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English Leadership Quarterly, Vol. 41, No. 2, October 2018

Table of Contents

Issue Theme: Student Agency

  • Supporting Strong and Struggling Writers across a Spectrum of Strengths

    Nicole Sieben

    Abstract: In response to specific questions from the call for manuscripts for this issue, this article discusses ways of approaching the classification of uniquely talented writers in our classrooms across a continuum of strengths in order to build student agency in our classrooms and communities. Sieben explains the Writing Hope Framework, used to frame the curricular agency approaches suggested—specifically teaching and talking about writing and writers using a Sliding Strengths Scale. This humanizing approach to teaching writing can build agency in students and teachers.

    Keywords: strengths-based assessment, Student Agency, Writing Hope Framework/WHF

  • Amplifying Voice, Facilitating Agency: Engaging Youth Participatory Action Research in an Urban Public High School [FREE ACCESS]

    Molly Buckley-Marudas

    Abstract: Drawing on nearly 100 ninth graders’ engagement with a YPAR project embedded in the curriculum of a Cleveland public school, this work focuses on the ways in which youth-led research supports young people to leverage their perspectives to generate new knowledge and use that knowledge to address pressing community issues. In addition to enhancing agency and deepening young people’s critical consciousness, youth-led action research stands to revitalize common approaches to the time-honored high school research paper.

    Keywords: School-Community Relation, school-university partnership, Youth Participatory Action Research, YPAR

  • The Trust Factor: Giving Students Agency in Peer Review Workshops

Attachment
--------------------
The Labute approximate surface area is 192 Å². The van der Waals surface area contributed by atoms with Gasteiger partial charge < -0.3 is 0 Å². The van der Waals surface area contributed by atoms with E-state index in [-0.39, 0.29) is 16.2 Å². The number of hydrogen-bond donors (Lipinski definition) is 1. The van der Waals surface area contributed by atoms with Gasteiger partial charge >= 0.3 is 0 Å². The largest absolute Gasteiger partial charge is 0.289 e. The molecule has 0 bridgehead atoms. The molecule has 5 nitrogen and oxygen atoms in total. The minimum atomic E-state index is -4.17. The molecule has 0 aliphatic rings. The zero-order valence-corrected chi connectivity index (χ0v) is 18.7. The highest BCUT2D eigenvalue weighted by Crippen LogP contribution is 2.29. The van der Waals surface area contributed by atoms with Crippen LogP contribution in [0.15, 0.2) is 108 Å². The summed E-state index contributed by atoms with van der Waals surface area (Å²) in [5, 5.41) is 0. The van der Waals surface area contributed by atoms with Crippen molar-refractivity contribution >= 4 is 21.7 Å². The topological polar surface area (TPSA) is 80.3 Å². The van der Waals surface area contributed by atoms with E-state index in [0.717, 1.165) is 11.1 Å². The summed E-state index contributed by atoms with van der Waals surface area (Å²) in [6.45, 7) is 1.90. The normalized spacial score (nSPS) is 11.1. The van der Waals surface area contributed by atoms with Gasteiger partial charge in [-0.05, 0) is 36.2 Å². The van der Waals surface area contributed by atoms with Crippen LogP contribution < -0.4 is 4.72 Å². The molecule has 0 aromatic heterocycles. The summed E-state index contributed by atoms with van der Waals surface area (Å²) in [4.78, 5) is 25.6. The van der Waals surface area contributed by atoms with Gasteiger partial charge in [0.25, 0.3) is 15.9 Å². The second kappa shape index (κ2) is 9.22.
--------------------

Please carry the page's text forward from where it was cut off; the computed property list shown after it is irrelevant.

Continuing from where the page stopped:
Chelsea LeBlanc

    Abstract: Trust plays a vital role in how much responsibility students will take on in the classroom. In this article, LeBlanc examines the problem with current approaches to peer review and student hesitation in peer-review groups due to lack of trust. She presents a redesigned approach to peer review that focuses on building trust and confidence in student abilities and discusses the benefits of this redesign that promote student autonomy in the classroom

    Keywords: conferencing, peer feedback, Peer Review, Student-led Learning

  • From Passion to Action: How School Contributes to Student Agency [FREE ACCESS]

    Anthony Celaya

    Abstract: This article speaks to directly to ways teachers and schools can foster student agency and the long-term effects of these practices on a recent high school graduate. Practices that support agency incorporate relevant issues for students. Teachers need to allow students to have critical conversations in class. Schools must be sure to give all students opportunities to develop agency, not just the “honors” students. These practices are crucial to developing not just graduates, but citizens.

    Keywords: Student Agency, Student-led Learning

  • Collaboration and Co-Teaching in the ELA Classroom

    Caitlin Barker and Ruth Koenigsbauer

    Abstract: Two ELA teachers in an all-boys school discuss the ways they build decision-making and self-awareness in their students by emphasizing choice in their curriculum. Working to ensure their ELA study connects to the school's values and core skills, the provide a study of one of their units—a 5-week study of Jason Reynolds’s All American Boys.

    Keywords: All American Boys, Classroom Practice, collaborative teaching, student-centered instruction, Student-led Learning

* Journal articles are provided in PDF format and can be opened using the free Adobe® Reader® program or a comparable viewer. Click here to download and install the most recent version of Adobe Reader.

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A Professional Association of Educators in English Studies, Literacy, and Language Arts